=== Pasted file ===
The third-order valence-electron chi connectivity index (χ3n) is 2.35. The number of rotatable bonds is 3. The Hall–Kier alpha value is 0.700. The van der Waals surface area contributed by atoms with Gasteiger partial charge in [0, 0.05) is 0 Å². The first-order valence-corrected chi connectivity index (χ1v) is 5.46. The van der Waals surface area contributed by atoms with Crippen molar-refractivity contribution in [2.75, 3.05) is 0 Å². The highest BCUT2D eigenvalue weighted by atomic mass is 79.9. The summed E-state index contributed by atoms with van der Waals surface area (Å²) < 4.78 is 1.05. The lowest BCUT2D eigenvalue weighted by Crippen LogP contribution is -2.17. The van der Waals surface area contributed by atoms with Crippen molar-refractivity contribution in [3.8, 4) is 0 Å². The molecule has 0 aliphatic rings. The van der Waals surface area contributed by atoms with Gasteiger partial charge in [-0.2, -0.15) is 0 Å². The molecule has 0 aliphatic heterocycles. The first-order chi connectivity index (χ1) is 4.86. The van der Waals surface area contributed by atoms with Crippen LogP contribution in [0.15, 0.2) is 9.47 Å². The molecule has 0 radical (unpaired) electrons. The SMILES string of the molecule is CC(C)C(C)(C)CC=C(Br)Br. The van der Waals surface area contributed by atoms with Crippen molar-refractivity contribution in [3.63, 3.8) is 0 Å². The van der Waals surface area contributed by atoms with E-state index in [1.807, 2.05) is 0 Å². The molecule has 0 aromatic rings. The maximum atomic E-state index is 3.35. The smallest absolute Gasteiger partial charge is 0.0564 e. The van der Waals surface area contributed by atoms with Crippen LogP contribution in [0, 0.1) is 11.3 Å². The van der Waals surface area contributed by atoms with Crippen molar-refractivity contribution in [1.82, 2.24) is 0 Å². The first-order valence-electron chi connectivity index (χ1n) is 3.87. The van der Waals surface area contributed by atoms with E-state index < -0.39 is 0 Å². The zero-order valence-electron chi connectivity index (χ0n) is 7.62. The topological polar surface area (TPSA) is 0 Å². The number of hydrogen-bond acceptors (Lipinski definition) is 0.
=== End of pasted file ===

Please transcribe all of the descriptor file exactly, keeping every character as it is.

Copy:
The third-order valence-electron chi connectivity index (χ3n) is 2.35. The number of rotatable bonds is 3. The Hall–Kier alpha value is 0.700. The van der Waals surface area contributed by atoms with Gasteiger partial charge in [0, 0.05) is 0 Å². The first-order valence-corrected chi connectivity index (χ1v) is 5.46. The van der Waals surface area contributed by atoms with Crippen molar-refractivity contribution in [2.75, 3.05) is 0 Å². The highest BCUT2D eigenvalue weighted by atomic mass is 79.9. The summed E-state index contributed by atoms with van der Waals surface area (Å²) < 4.78 is 1.05. The lowest BCUT2D eigenvalue weighted by Crippen LogP contribution is -2.17. The van der Waals surface area contributed by atoms with Crippen molar-refractivity contribution in [3.8, 4) is 0 Å². The molecule has 0 aliphatic rings. The van der Waals surface area contributed by atoms with Gasteiger partial charge in [-0.2, -0.15) is 0 Å². The molecule has 0 aliphatic heterocycles. The first-order chi connectivity index (χ1) is 4.86. The van der Waals surface area contributed by atoms with Crippen LogP contribution in [0.15, 0.2) is 9.47 Å². The molecule has 0 radical (unpaired) electrons. The SMILES string of the molecule is CC(C)C(C)(C)CC=C(Br)Br. The van der Waals surface area contributed by atoms with Crippen molar-refractivity contribution in [3.63, 3.8) is 0 Å². The van der Waals surface area contributed by atoms with E-state index in [1.807, 2.05) is 0 Å². The molecule has 0 aromatic rings. The maximum atomic E-state index is 3.35. The smallest absolute Gasteiger partial charge is 0.0564 e. The van der Waals surface area contributed by atoms with Crippen LogP contribution in [0, 0.1) is 11.3 Å². The van der Waals surface area contributed by atoms with Crippen molar-refractivity contribution in [1.82, 2.24) is 0 Å². The first-order valence-electron chi connectivity index (χ1n) is 3.87. The van der Waals surface area contributed by atoms with E-state index < -0.39 is 0 Å². The zero-order valence-electron chi connectivity index (χ0n) is 7.62. The topological polar surface area (TPSA) is 0 Å². The number of hydrogen-bond acceptors (Lipinski definition) is 0.